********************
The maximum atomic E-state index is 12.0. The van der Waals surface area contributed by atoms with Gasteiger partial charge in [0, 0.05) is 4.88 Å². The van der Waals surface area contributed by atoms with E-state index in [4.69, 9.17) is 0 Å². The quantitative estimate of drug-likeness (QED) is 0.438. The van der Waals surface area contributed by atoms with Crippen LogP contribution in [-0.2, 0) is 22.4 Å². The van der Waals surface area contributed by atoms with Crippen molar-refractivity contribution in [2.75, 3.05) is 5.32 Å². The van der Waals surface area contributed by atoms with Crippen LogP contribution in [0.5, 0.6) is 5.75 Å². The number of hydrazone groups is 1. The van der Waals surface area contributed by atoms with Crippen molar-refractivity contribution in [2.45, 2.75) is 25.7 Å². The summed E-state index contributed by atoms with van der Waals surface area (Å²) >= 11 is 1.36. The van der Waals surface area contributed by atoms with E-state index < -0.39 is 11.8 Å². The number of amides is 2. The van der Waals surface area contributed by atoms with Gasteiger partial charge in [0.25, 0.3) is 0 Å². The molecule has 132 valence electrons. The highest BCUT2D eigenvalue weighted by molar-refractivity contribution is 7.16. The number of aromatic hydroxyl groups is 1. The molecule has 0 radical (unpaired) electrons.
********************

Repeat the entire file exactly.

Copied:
The maximum atomic E-state index is 12.0. The van der Waals surface area contributed by atoms with Gasteiger partial charge in [0, 0.05) is 4.88 Å². The van der Waals surface area contributed by atoms with E-state index in [4.69, 9.17) is 0 Å². The quantitative estimate of drug-likeness (QED) is 0.438. The van der Waals surface area contributed by atoms with Crippen LogP contribution in [-0.2, 0) is 22.4 Å². The van der Waals surface area contributed by atoms with Crippen molar-refractivity contribution in [2.75, 3.05) is 5.32 Å². The van der Waals surface area contributed by atoms with Crippen LogP contribution in [0.5, 0.6) is 5.75 Å². The number of hydrazone groups is 1. The van der Waals surface area contributed by atoms with Crippen molar-refractivity contribution in [2.45, 2.75) is 25.7 Å². The summed E-state index contributed by atoms with van der Waals surface area (Å²) >= 11 is 1.36. The van der Waals surface area contributed by atoms with E-state index < -0.39 is 11.8 Å². The number of amides is 2. The van der Waals surface area contributed by atoms with Gasteiger partial charge in [0.25, 0.3) is 0 Å². The molecule has 132 valence electrons. The highest BCUT2D eigenvalue weighted by molar-refractivity contribution is 7.16. The number of aromatic hydroxyl groups is 1. The molecule has 0 radical (unpaired) electrons.